Visually, changes took place in the aesthetic appearances of the Ptolemaic faience vessels as compared to earlier examples. Foreign motifs were incorporated in the design. A light green glaze color became fashionable instead of the previously predominant turquoise blue color. Relief designs were presented in contrasting glaze colors, instead of monochrome or separate inlay colors often seen in earlier faience vessels. Although fine and delicate faience vessels existed in the earlier periods, visual distinctions can be made when comparing the Ptolemaic vessels with the earlier ones. The molded low relief on the Ptolemaic faience vessels appears to be shallower than the low relief in the earlier faience vessels; the shapes of the Ptolemaic faience vessels are complex and somewhat exotic, such as the rhyton (see fig. 2).
The techniques of molding the quartz body, creating low relief designs, and the glaze application continued from the established tradition of Egyptian faience technology (Kaczmarczyk and Hedges 1983; Nicholson 1998). Yet, in other respects, Ptolemaic faience techniques incorporate change and innovation. The new developments may be the result of a natural progression built upon the traditional technology but may also come from influences outside Egypt. Little technical information is available about faience making in Egypt and elsewhere during the Ptolemaic period (Nicholson 1993, 39–41). In the case of the vessels studied, lead-alkaline glaze was deliberately used as an alternative to the predominant alkaline glaze. As faience technology progressed, the Egyptians themselves may have discovered the use of lead-alkaline glaze, either accidentally or by design; certainly, lead had previously been used for other purposes in Egyptian faience technology. Alternatively, the use of lead-alkaline glaze could have been linked to a transfer of technology from a neighboring culture beyond Egyptian borders. It is evident that foreign motifs and shapes were used in Ptolemaic faience production, revealing the mixture of cultures present in Egypt during that time. It is possible that this glaze modification was introduced by a foreign source and incorporated into Egyptian faience technology as an import.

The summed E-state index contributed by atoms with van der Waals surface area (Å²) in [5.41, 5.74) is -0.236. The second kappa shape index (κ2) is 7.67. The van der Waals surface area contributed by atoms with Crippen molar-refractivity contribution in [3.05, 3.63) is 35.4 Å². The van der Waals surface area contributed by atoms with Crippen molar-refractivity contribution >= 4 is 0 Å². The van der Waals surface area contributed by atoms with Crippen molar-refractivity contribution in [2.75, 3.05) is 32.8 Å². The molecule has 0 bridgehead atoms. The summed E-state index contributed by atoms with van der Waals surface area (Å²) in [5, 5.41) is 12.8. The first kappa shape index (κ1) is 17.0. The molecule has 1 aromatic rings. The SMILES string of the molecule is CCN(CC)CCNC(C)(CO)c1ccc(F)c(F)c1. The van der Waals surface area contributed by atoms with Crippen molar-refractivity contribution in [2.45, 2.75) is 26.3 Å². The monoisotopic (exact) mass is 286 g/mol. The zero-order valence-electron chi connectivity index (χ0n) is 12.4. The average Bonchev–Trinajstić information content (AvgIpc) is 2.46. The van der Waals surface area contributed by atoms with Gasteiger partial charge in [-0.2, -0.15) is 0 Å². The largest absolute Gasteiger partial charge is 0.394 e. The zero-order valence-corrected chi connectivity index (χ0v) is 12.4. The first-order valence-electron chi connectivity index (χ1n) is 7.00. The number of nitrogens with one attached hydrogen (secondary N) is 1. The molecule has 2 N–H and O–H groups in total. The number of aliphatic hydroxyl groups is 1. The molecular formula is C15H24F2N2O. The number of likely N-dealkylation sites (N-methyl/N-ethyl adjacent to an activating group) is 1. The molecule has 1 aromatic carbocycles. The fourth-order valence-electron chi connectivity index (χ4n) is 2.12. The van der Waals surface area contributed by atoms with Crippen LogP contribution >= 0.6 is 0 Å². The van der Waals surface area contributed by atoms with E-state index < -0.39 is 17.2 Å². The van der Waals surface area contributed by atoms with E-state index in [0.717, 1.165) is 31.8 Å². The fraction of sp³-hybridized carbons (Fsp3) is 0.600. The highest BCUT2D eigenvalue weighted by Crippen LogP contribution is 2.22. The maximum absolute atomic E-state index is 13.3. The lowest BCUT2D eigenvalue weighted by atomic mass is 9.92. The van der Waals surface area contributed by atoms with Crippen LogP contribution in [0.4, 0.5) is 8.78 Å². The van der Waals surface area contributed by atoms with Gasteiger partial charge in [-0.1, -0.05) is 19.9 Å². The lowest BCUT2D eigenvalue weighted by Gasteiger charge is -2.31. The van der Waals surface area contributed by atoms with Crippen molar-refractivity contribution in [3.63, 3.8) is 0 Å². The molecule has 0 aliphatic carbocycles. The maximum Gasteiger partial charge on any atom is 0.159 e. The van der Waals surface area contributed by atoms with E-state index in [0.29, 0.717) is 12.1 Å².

This study is focused mainly on the interpretation of technical observations and scientific data from a particular group of Ptolemaic faience vessels. It paves the way for the understanding of how the Ptolemaic faience production fits into the history of Egyptain faience technology and for future study of this fascinating and technologically innovative method of faience production. More study is needed to place Ptolemaic faience production within a broader context, including trade occurring at the time as well as its relationships to the contemporary ceramics and glass industry in the surrounding regions. It is hoped that this study will serve as an impetus for such research.